Support the Café
Search our site

Speaking to the Soul: Jesus in Hiding

Speaking to the Soul: Jesus in Hiding

Week of Proper 12, Year One

[Go to Mission St Clare for an online version of the Daily Office including today’s scripture readings.]

 

Today’s Readings for the Daily Office:
Psalms 69:1-23(24-30)31-38 (morning) // 73 (evening)
2 Samuel 5:1-12
Acts 17:1-15
Mark 7:24-37

In today’s gospel, Jesus learns that it’s sometimes more exhausting to hide and to hoard than to open ourselves to others. At the beginning of the passage, we catch Jesus in something of an introverted moment. Upon his arrival in a place called Tyre, “He entered a house and did not want anyone to know he was there.” Perhaps some of us can relate to the practice of shutting the doors of our homes or our offices and pretending we’re not inside!

No such luck for Jesus, though. The gospel tells us, “he could not escape notice.” Soon, a woman whose daughter is very ill finds Jesus and asks him to save her child. But just because a closed door couldn’t cloister Jesus doesn’t mean that he can’t find other ways to keep this woman away. The next barrier that Jesus erects is a combination of ethnicity and scarcity. You see, this woman is a Gentile, and Jesus claims that his mission is limited to his fellow Jews: “Let the children be fed first, for it is not fair to take the children’s food and throw it to dogs.” There’s only so much of Jesus to go around, and he draws the line at people outside of his community.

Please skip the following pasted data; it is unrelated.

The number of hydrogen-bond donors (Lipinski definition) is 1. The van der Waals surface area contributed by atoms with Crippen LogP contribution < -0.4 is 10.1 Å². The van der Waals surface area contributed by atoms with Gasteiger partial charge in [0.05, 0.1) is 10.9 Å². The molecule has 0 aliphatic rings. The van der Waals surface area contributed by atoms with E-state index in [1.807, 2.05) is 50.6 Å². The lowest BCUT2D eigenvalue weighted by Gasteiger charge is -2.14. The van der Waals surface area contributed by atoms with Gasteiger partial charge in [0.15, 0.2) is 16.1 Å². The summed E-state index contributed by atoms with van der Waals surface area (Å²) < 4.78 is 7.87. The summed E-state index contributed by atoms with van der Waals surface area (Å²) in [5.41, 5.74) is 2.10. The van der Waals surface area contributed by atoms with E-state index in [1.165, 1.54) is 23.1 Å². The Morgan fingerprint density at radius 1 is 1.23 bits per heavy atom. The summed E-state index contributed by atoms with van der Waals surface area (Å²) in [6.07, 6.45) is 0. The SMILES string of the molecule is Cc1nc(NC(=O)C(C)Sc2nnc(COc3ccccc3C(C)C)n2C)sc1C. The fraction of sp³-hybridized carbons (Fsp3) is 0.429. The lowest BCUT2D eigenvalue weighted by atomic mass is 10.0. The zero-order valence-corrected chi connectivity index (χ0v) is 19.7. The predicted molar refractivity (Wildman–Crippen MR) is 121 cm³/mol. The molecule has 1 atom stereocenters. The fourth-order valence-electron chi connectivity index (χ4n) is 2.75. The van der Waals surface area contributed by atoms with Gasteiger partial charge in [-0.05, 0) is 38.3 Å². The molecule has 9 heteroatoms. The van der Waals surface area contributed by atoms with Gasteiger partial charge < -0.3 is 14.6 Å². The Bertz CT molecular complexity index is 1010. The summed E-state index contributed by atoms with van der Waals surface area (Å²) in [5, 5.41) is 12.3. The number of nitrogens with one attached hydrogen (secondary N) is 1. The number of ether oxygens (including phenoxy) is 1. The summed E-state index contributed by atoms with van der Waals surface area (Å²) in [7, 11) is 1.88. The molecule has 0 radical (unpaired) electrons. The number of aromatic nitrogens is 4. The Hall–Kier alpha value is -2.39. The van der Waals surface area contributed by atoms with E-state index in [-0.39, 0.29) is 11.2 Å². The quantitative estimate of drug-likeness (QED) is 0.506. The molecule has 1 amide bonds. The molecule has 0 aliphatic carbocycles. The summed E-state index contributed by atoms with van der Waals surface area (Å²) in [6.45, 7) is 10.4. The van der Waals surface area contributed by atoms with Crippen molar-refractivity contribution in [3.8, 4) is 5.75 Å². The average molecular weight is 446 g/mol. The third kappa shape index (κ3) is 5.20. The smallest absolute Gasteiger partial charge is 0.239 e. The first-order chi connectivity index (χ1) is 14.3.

The Gentile woman knocks down this closed door with a bitter reply: “Sir, even the dogs under the table eat the children’s crumbs.” She might be a dog in Jesus’s eyes, but she’s not leaving until she gets her share of his healing power. Something about this encounter breaks Jesus open; he praises what the woman has said to him, and he pronounces her daughter healed. Then, he continues his travels and his mission of healing.

I’m sure that the ministries of Jesus and his disciples were exhausting at times. Like all human servants of God, they needed retreats and sabbaths, limits and boundaries. But another dimension of Christian discipleship is to realize that an even deeper exhaustion comes from hiding and hoarding ourselves, especially from those who differ from us. Sooner or later, they just might shame us into opening our hearts and our hands a whole lot wider . . . and flood us with grace and relief.

Lora Walsh blogs about taking risks and seeking grace at A Daily Scandal. She serves as curate of Grace Episcopal Church in Siloam Springs and as director of the Ark Fellows, an Episcopal Service Corps  program sponsored by St. Paul’s in Fayetteville, Arkansas.

Dislike (0)
Facebooktwitterpinterestlinkedinmail

Café Comments?

Our comment policy requires that you use your real first and last names and provide an email address (your email will not be published). Comments that use non-PG rated language, include personal attacks, that are not provable as fact or that we deem in any way to be counter to our mission of fostering respectful dialogue will not be posted.

Facebooktwitterrss
Support the Café
Past Posts
2020_001

The Episcopal Café seeks to be an independent voice, reporting and reflecting on the Episcopal Church and the Anglican tradition.  The Café is not a platform of advocacy, but it does aim to tell the story of the church from the perspective of Progressive Christianity.  Our collective sympathy, as the Café, lies with the project of widening the circle of inclusion within the church and empowering all the baptized for the role to which they have been called as followers of Christ.

The opinions expressed at the Café are those of individual contributors, and, unless otherwise noted, should not be interpreted as official statements of a parish, diocese or other organization. The art and articles that appear here remain the property of their creators.

All Content  © 2017 Episcopal Café